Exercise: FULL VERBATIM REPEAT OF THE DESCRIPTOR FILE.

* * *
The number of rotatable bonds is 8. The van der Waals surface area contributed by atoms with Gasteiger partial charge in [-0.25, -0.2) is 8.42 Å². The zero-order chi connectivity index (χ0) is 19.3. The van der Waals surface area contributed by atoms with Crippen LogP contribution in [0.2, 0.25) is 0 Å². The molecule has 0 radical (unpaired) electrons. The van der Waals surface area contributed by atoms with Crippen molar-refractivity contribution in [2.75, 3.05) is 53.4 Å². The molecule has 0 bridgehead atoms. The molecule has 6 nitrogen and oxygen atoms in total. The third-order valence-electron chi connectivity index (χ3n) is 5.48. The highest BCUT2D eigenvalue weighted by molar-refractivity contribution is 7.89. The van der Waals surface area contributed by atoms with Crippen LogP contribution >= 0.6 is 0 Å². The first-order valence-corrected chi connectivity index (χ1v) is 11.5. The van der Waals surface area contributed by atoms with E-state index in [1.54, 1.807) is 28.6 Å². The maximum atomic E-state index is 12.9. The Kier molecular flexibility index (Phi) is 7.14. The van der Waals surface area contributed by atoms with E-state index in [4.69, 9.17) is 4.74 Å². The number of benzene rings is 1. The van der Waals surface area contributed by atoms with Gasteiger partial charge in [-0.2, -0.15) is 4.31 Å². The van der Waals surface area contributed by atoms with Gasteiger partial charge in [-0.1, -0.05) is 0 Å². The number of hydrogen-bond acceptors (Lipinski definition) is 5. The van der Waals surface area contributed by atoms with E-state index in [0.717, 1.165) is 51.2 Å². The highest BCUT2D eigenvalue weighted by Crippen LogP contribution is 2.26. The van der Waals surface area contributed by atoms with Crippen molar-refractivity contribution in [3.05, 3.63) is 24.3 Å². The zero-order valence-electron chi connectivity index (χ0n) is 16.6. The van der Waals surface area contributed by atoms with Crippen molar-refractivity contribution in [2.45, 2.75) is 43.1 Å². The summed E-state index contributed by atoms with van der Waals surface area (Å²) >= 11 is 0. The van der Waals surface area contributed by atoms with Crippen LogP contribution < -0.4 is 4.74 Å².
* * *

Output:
The number of rotatable bonds is 8. The van der Waals surface area contributed by atoms with Gasteiger partial charge in [-0.25, -0.2) is 8.42 Å². The zero-order chi connectivity index (χ0) is 19.3. The van der Waals surface area contributed by atoms with Crippen LogP contribution in [0.2, 0.25) is 0 Å². The molecule has 0 radical (unpaired) electrons. The van der Waals surface area contributed by atoms with Crippen molar-refractivity contribution in [2.75, 3.05) is 53.4 Å². The molecule has 0 bridgehead atoms. The molecule has 6 nitrogen and oxygen atoms in total. The third-order valence-electron chi connectivity index (χ3n) is 5.48. The highest BCUT2D eigenvalue weighted by molar-refractivity contribution is 7.89. The van der Waals surface area contributed by atoms with Crippen LogP contribution >= 0.6 is 0 Å². The first-order valence-corrected chi connectivity index (χ1v) is 11.5. The van der Waals surface area contributed by atoms with E-state index in [1.54, 1.807) is 28.6 Å². The maximum atomic E-state index is 12.9. The Kier molecular flexibility index (Phi) is 7.14. The van der Waals surface area contributed by atoms with E-state index in [4.69, 9.17) is 4.74 Å². The number of benzene rings is 1. The van der Waals surface area contributed by atoms with Gasteiger partial charge in [-0.2, -0.15) is 4.31 Å². The van der Waals surface area contributed by atoms with Gasteiger partial charge in [-0.1, -0.05) is 0 Å². The number of hydrogen-bond acceptors (Lipinski definition) is 5. The van der Waals surface area contributed by atoms with E-state index in [0.717, 1.165) is 51.2 Å². The highest BCUT2D eigenvalue weighted by Crippen LogP contribution is 2.26. The van der Waals surface area contributed by atoms with Crippen molar-refractivity contribution in [3.05, 3.63) is 24.3 Å². The zero-order valence-electron chi connectivity index (χ0n) is 16.6. The van der Waals surface area contributed by atoms with Crippen molar-refractivity contribution in [2.45, 2.75) is 43.1 Å². The summed E-state index contributed by atoms with van der Waals surface area (Å²) >= 11 is 0. The van der Waals surface area contributed by atoms with Crippen LogP contribution < -0.4 is 4.74 Å².